I'm not saying where this bike sits, other than that it's locked to the side of a house. I don't now its particular make or model, either, but the handlebars and rear sprocket look a lot like a early 1900s Harley-Davidson® (HD's lawyers want that ® in there).
This reminds me of a common misconception among cagers (car drivers) about motorcycle reliability. For some reason there's an idea out there that 10,000 miles is a lot for a motorcycle. Perhaps it's because North Dakotans don't get to ride theirs as much, or maybe it was just something that has passed along from one uninformed non-biker to another. Maybe it came from those old AMF Harleys, I don't know. But it ain't true, folks.
I know people who have put lots of miles on motorcycles, even surpassing the 100,000 mile mark for some of them. All that's required is simple maintenance. The fact of the matter is that a properly maintained motorcycle will run nearly forever; however, many motorcycles are simply neglected to death.
If you sat a brand new 2008 motorcycle out in the sun next to your shed and left it there, it would deteriorate just like any mid-70s enduro that you might see decaying in a trailer park along your daily commute. Cars left to sit soon rot as well, and even a house deprived of residents will soon fade and begin to lean. Everything needs reasonable maintenance.
As far as the relic in the picture above goes, I bet it would have some value with the rust buffed off. I can't help but be really curious as to its make and origin. If I ever have some spare time again in this lifetime, perhaps I'll compare it to some photos of vintage 1900-1910 motorcycles. Its true identity could be surprising, maybe even to its owner.
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I hope this means we're getting a new waterpark! I know this is going to be sad news for those who grew up with the water slide at Hillside Park, but it is no longer there. It had aged beyond repair and the kids had figured out how to launch over the side, so it was time for it to go. I guess the pool is staying, though.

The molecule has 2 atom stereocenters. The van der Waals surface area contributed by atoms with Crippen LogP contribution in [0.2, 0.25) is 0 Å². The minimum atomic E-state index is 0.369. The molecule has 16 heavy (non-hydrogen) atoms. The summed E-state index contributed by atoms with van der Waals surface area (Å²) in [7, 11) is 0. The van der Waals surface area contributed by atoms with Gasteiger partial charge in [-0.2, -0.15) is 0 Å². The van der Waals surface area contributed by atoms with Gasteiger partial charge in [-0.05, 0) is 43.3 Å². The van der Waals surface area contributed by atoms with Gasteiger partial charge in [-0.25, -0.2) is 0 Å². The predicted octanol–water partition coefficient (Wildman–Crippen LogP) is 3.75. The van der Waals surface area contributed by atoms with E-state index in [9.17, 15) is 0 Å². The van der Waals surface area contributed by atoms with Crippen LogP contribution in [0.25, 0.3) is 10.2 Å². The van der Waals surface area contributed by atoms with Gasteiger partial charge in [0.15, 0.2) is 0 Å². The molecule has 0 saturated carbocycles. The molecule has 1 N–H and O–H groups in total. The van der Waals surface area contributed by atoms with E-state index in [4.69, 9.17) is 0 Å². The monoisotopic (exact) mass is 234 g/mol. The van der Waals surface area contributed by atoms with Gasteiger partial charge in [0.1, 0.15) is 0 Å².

This is all that's left. I have heard talk about people wanting to get an aquatic center like Dickinson has, and that'd be a welcome addition to our list of recreational facilities in this town. For now I guess we'll have to go to a hotel or the Mandan Community Center and ride the indoor slides, which are much smaller but still fun.
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I forgot to mention that I had a pleasant result from the MAA show at the Community Center. Last year I won the People's Choice in photography with a large metallic print of the bridge photo you see above in this blog's header. I also won a gift certificate from a frame shop, for which photo I have already forgotten. Of course I was hoping to repeat this year. This year's results didn't equal last year's, but I didn't walk away empty handed.
The photo you see above won the Governor's Selection award, which was awarded by a representative of the Governor's office. Who that ended up being, I don't know...maybe it was in the program. It was still a cool distinction, especially for such a novice. I realized early on when I picked up this hobby in 2005 that being in the right place at the right time is a requirement of any good photo, and this photo is the result of such timing. I'm just blessed in that I happen to end up at the right place at the right time a LOT these days, and never go anywhere without my camera!